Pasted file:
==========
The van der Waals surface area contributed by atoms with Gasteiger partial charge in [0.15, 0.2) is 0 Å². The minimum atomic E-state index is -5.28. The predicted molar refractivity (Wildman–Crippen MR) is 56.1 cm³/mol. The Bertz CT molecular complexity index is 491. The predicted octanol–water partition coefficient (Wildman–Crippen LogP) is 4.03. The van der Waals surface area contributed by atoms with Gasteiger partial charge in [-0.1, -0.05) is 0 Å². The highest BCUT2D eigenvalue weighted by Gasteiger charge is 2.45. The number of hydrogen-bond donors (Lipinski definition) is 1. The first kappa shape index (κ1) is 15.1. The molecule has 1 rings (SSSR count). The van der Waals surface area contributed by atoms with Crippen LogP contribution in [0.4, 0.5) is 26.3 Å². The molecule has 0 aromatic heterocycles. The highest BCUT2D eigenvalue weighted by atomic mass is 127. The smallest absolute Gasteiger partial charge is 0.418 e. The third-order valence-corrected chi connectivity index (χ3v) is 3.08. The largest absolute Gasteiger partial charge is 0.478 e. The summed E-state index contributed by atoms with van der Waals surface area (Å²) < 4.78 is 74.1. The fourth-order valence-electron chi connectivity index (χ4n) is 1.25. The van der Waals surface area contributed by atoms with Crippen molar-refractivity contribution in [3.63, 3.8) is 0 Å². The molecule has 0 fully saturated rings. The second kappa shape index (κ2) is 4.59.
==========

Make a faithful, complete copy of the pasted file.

The van der Waals surface area contributed by atoms with Gasteiger partial charge in [0.15, 0.2) is 0 Å². The minimum atomic E-state index is -5.28. The predicted molar refractivity (Wildman–Crippen MR) is 56.1 cm³/mol. The Bertz CT molecular complexity index is 491. The predicted octanol–water partition coefficient (Wildman–Crippen LogP) is 4.03. The van der Waals surface area contributed by atoms with Gasteiger partial charge in [-0.1, -0.05) is 0 Å². The highest BCUT2D eigenvalue weighted by Gasteiger charge is 2.45. The number of hydrogen-bond donors (Lipinski definition) is 1. The first kappa shape index (κ1) is 15.1. The molecule has 1 rings (SSSR count). The van der Waals surface area contributed by atoms with Crippen LogP contribution in [0.4, 0.5) is 26.3 Å². The molecule has 0 aromatic heterocycles. The highest BCUT2D eigenvalue weighted by atomic mass is 127. The smallest absolute Gasteiger partial charge is 0.418 e. The third-order valence-corrected chi connectivity index (χ3v) is 3.08. The largest absolute Gasteiger partial charge is 0.478 e. The summed E-state index contributed by atoms with van der Waals surface area (Å²) < 4.78 is 74.1. The fourth-order valence-electron chi connectivity index (χ4n) is 1.25. The van der Waals surface area contributed by atoms with Crippen molar-refractivity contribution in [3.63, 3.8) is 0 Å². The molecule has 0 fully saturated rings. The second kappa shape index (κ2) is 4.59.